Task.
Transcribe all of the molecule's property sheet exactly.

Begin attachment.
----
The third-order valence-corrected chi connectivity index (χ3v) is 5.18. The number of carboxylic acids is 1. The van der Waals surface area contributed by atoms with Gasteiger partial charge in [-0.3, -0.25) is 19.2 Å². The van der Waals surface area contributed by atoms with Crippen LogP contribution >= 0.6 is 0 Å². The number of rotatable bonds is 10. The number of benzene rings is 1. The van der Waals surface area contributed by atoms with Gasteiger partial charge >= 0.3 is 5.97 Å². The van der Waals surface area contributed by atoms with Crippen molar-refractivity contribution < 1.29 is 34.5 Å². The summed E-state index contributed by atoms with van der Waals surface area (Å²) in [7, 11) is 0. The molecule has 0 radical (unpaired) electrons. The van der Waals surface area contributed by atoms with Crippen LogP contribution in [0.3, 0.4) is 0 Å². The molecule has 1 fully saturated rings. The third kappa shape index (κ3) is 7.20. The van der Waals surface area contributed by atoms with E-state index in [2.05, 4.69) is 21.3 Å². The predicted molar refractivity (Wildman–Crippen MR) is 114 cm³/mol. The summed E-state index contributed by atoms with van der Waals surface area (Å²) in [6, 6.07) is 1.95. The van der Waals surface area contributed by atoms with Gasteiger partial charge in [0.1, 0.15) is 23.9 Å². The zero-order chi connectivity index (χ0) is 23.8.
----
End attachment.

The third-order valence-corrected chi connectivity index (χ3v) is 5.18. The number of carboxylic acids is 1. The van der Waals surface area contributed by atoms with Gasteiger partial charge in [-0.3, -0.25) is 19.2 Å². The van der Waals surface area contributed by atoms with Crippen LogP contribution >= 0.6 is 0 Å². The number of rotatable bonds is 10. The number of benzene rings is 1. The van der Waals surface area contributed by atoms with Gasteiger partial charge >= 0.3 is 5.97 Å². The van der Waals surface area contributed by atoms with Crippen molar-refractivity contribution < 1.29 is 34.5 Å². The summed E-state index contributed by atoms with van der Waals surface area (Å²) in [7, 11) is 0. The molecule has 0 radical (unpaired) electrons. The van der Waals surface area contributed by atoms with Crippen LogP contribution in [0.3, 0.4) is 0 Å². The molecule has 1 fully saturated rings. The third kappa shape index (κ3) is 7.20. The van der Waals surface area contributed by atoms with E-state index in [2.05, 4.69) is 21.3 Å². The predicted molar refractivity (Wildman–Crippen MR) is 114 cm³/mol. The summed E-state index contributed by atoms with van der Waals surface area (Å²) in [6, 6.07) is 1.95. The van der Waals surface area contributed by atoms with Gasteiger partial charge in [0.1, 0.15) is 23.9 Å². The zero-order chi connectivity index (χ0) is 23.8.